Round Table Discussion

Cataract blindness – the African perspective

David Yorston1 & Adenike Abiose2



Brian & Taylor (1) have provided a succinct and challenging account of the current state of our knowledge regarding the global elimination of cataract blindness. We would like to comment on their article from the perspective of ophthalmologists working in Africa, the continent with the lowest rate of cataract surgery.

The authors rightly draw attention to the practical difficulties of limiting exposure to UV light in a tropical agrarian society. However the problems of cataract prevention are even greater. Since cataract surgery in an industrialized country will cost between US$ 500 and US$ 2000, it makes good economic sense to delay or prevent cataract, if possible. In Africa the situation is different. Cataract surgery is much less expensive, costing about US$ 50–100 per operation. Under these circumstances it may be more cost-effective to provide cataract surgery for a relatively small number of patients, as opposed to providing long-term preventive treatment for the entire population. Despite this caveat, more could be done, particularly by limiting the use of tobacco and preventing diabetes-related cataract.

Although there are large numbers of African patients who need cataract surgery, few eye clinics in Africa have a formal surgical waiting list. This is because of barriers which restrict patients’ access to eye care. Brian & Taylor remind us that these include the deterrent effect of patients who have had operations with poor outcomes. A population-based survey in KwaZulu-Natal showed that a campaign to increase cataract surgery had little effect on the prevalence of blindness, but shifted the etiology from cataract to uncorrected aphakia (2). A high priority for cataract surgery in Africa must be to make intraocular lens implantation a routine part of cataract surgery (3), and to encourage prospective monitoring of outcomes in order to improve surgical results (4). Further improvement can be achieved by ensuring that patients are refracted following surgery, and that they are provided with glasses to correct residual refractive error.

The cost of surgery may be a deterrent, but it is a small proportion of the total cost to the household, which includes travelling to the clinic, attending outpatient follow-up, days off work, and other expenses. If the total costs of cataract surgery are to be minimized, it will not be enough merely to subsidize the operation. Cataract surgery in Africa must become more ‘‘patient-friendly’’— more convenient for both the patients and their families. This will require the active involvement of local communities in planning and developing eye services.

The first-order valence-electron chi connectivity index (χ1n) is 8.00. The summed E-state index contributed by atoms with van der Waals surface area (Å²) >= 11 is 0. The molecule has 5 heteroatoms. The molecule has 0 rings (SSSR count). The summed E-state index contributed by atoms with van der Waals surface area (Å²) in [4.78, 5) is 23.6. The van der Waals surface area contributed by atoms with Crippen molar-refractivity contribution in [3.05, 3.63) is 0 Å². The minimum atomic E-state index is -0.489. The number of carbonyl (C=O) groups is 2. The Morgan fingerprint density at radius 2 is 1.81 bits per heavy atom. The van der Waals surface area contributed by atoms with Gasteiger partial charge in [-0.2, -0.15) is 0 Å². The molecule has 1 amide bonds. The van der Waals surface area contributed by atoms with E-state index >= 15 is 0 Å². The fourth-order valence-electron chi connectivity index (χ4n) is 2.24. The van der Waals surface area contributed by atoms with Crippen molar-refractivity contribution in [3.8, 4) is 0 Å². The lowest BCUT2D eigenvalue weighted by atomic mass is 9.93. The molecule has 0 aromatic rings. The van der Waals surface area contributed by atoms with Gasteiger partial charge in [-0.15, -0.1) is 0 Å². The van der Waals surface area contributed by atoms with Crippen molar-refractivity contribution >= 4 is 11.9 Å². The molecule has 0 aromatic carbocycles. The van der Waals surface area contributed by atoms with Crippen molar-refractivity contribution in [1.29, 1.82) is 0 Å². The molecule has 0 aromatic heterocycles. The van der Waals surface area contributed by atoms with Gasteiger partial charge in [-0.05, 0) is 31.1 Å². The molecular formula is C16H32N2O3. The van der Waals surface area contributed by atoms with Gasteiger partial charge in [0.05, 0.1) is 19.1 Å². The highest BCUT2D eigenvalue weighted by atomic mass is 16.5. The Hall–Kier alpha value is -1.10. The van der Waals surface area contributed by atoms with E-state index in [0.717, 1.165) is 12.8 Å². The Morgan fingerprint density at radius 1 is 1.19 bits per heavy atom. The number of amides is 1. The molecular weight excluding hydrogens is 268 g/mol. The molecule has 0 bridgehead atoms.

A third barrier is lack of awareness. This can be overcome by specially trained community workers who seek out cataract patients in their own homes and make arrangements for them to be transferred to hospital for surgery. These programmes are expensive, but have been very effective at increasing the numbers of cataract operations carried out (5). If the surgery is effective, the number of successfully treated patients in the community should provide sufficient testimony to convince the remainder to seek treatment. At that point the community-based programme will have completed its task. Health education may also have a role in raising community awareness.

Given the huge obstacles, is the elimination of cataract blindness in Africa by 2020 a realistic goal or merely a pious hope? We believe that the goals of Vision 2020 are achievable in Africa, and there are grounds for this optimism.

Firstly, the number of cataract operations is increasing rapidly in some countries. In Kenya, there were a little over 5000 cataract operations reported to the National Prevention of Blindness Committee in 1996. By 1999, this had increased to over 12 000. The quality of surgery may also be improving. The proportion of operations with a lens implant appears to be increasing, and more attention is being paid to improving the outcome of cataract surgery (6, 7).